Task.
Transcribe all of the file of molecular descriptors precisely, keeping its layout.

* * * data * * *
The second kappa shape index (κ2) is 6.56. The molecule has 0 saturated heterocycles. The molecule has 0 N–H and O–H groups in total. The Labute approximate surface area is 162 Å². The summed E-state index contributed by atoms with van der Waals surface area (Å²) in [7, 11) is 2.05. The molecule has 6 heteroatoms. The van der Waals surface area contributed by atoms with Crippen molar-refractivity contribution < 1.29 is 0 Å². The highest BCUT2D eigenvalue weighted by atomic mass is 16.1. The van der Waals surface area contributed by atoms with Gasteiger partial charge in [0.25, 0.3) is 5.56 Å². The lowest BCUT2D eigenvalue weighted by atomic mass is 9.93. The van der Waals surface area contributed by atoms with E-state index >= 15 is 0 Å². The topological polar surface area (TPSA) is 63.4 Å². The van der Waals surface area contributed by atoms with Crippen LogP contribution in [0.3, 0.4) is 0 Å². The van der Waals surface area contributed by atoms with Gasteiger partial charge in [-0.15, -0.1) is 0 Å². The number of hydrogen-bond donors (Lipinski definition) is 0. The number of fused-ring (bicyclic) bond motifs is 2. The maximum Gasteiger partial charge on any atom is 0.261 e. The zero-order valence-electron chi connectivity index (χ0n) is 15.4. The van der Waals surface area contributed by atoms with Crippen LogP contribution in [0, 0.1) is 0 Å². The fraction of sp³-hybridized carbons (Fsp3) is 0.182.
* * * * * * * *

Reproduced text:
The second kappa shape index (κ2) is 6.56. The molecule has 0 saturated heterocycles. The molecule has 0 N–H and O–H groups in total. The Labute approximate surface area is 162 Å². The summed E-state index contributed by atoms with van der Waals surface area (Å²) in [7, 11) is 2.05. The molecule has 6 heteroatoms. The van der Waals surface area contributed by atoms with Crippen molar-refractivity contribution < 1.29 is 0 Å². The highest BCUT2D eigenvalue weighted by atomic mass is 16.1. The van der Waals surface area contributed by atoms with Gasteiger partial charge in [0.25, 0.3) is 5.56 Å². The lowest BCUT2D eigenvalue weighted by atomic mass is 9.93. The van der Waals surface area contributed by atoms with E-state index >= 15 is 0 Å². The topological polar surface area (TPSA) is 63.4 Å². The van der Waals surface area contributed by atoms with Crippen LogP contribution in [0.3, 0.4) is 0 Å². The van der Waals surface area contributed by atoms with Gasteiger partial charge in [-0.15, -0.1) is 0 Å². The number of hydrogen-bond donors (Lipinski definition) is 0. The number of fused-ring (bicyclic) bond motifs is 2. The maximum Gasteiger partial charge on any atom is 0.261 e. The zero-order valence-electron chi connectivity index (χ0n) is 15.4. The van der Waals surface area contributed by atoms with Crippen LogP contribution in [0, 0.1) is 0 Å². The fraction of sp³-hybridized carbons (Fsp3) is 0.182.